"Creating Character Emotions" by Ann Hood (Story Press, $14.99)
"Emotions affect every other element of fiction - dialogue, action, character development, plot, theme," Ann Hood writes. With that kind of power, they'd better be as rich as a writer can make them. Rather than via over-the-top, flowery, adverb-heavy descriptions, the best writing delivers emotions in ways that can be wonderfully subtle, or so unique that the line is automatically copied into a notebook for future inspiration. Hood offers a sort of dictionary of emotions in 36 chapters beginning with "anger" and ending with "worry." Each chapter includes a short essay on a specific emotion, then a set of bad examples followed by good ones. Exercises that help hone understanding of the emotion and new ways to relay are the final element in each. In full disclosure, Hood included used a passage from my first novel as a positive example of excitement. Also in full disclosure, I picked up this endlessly useful book even before I met her, or knew that fact. The idea of a book solely on such a critical factor in telling a story was enough to make me pick it up.
"Write From the Heart: Inspiration and Exercises for Women Who Want to Write" by Leslea Newman (Ten Speed Press, revised and expanded published in 2003, $14.95)
With apologies to the author, I ignore the "Women" in the title. I have used this book while leading writing groups that have included both genders. No one's complained, no one's not gotten the ideas, everyone's benefited. Answering that old self-tripping question of "What do I have to write about?" Newman answers "Nothing much. Absolutely everything… Everyone's life is mysterious, beautiful, stunning magic. It doesn't matter if you've lived in the same town your whole life or traveled around the world seven times. What matters is your ability to open up to the breathtaking and spectacular adventure that happens to be your life. Your job is to experience it, see it, feel it, live it and write it down."

From there, she leads the reader down aisle after aisle of exercises that'll quickly get any writer starting a story, creating characters, determining and working with point of view. One of my favorites is the assignment to go eavesdropping, a key skill any reader needs to hone if they hope to deliver believable dialogue. The book includes wisdom on the publishing world, and Newman, with 50 books on the shelves and three forthcoming, knows her stuff there, too.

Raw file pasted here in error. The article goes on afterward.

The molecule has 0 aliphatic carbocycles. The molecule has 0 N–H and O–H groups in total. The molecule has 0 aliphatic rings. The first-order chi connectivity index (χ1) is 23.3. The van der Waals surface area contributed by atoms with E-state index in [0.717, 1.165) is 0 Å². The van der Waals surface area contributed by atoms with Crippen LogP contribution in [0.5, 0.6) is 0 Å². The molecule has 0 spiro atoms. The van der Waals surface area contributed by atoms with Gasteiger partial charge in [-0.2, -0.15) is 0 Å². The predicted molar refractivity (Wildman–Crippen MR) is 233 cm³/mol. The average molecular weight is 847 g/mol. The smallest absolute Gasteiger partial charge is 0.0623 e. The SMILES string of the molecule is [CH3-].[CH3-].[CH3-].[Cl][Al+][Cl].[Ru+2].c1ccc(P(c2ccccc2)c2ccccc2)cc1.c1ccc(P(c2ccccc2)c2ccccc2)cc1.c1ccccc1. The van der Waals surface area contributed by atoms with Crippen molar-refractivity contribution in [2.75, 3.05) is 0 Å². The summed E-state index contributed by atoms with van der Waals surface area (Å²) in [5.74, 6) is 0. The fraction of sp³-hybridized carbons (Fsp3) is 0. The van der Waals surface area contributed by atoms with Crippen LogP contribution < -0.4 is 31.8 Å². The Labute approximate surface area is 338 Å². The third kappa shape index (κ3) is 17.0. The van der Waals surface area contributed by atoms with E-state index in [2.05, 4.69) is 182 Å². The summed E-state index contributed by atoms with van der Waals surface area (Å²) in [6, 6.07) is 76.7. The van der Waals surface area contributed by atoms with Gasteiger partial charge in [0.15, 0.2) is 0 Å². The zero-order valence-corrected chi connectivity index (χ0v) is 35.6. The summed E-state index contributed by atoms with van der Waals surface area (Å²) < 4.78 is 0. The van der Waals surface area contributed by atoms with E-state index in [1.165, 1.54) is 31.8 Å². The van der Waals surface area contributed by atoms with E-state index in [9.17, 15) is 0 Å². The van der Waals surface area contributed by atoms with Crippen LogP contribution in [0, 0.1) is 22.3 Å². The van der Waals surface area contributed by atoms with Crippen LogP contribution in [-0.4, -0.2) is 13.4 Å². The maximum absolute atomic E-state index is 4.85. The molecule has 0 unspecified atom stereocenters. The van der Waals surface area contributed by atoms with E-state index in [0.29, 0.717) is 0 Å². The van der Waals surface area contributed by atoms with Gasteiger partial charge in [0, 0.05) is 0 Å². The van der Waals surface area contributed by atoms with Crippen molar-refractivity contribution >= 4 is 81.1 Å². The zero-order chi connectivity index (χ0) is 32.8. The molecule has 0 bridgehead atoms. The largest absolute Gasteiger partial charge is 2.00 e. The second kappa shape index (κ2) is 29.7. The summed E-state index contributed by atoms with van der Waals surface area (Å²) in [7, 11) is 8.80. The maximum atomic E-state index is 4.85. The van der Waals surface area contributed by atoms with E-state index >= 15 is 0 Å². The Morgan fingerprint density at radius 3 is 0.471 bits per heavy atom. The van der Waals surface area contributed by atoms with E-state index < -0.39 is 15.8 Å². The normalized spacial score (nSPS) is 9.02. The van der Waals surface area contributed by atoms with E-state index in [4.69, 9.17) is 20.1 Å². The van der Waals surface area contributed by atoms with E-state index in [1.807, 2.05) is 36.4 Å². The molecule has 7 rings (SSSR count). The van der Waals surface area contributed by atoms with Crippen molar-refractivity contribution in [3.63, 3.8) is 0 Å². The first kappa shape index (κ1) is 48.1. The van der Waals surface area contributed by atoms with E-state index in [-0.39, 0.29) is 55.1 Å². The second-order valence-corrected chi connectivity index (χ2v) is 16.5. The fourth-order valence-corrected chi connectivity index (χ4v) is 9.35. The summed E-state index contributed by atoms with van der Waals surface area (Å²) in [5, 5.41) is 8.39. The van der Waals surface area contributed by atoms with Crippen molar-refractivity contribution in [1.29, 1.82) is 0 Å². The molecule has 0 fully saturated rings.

"78 Reasons Why Your Book May Never Be Published & 14 Reasons Why It Just Might" by Pat Walsh (Penguin, $14)
Here's another person who knows what he's talking about. Walsh is founding editor of the well-known independent publisher McAdam/Cage and over the years has sorted through Alpine-high mounds of manuscripts in search of the next big book. He's also a self-described cynic, but the straight-forward gloves-off method with which he gives the low-down on his field, and your chances in it, truly will help anyone who hopes to be published.

"I do not believe presenting the publishing situation sunny-side up is doing writers a service," he says. "I will not tell you there are three easy steps to getting an agent, simple tricks to get editors to pay attention to your book, or secret handshakes that will get your book published. I will tell you that the competition you face is stiff, the odds against you formidable, and the journey ahead arduous. I will tell you that after reading this book you should be better prepared to avoid mistakes and act productively. This is all any book on publishing can ever honestly give you."

Among the 78: You Cannot Tell a Story, You Have a Tin Ear For Dialogue, You Preach. Among the 14: You Do Your Homework, You Are Patient But Persistent, You Learn From Rejection, You Have Fun.

I'll add to the 14: You Read Pat Walsh's Book.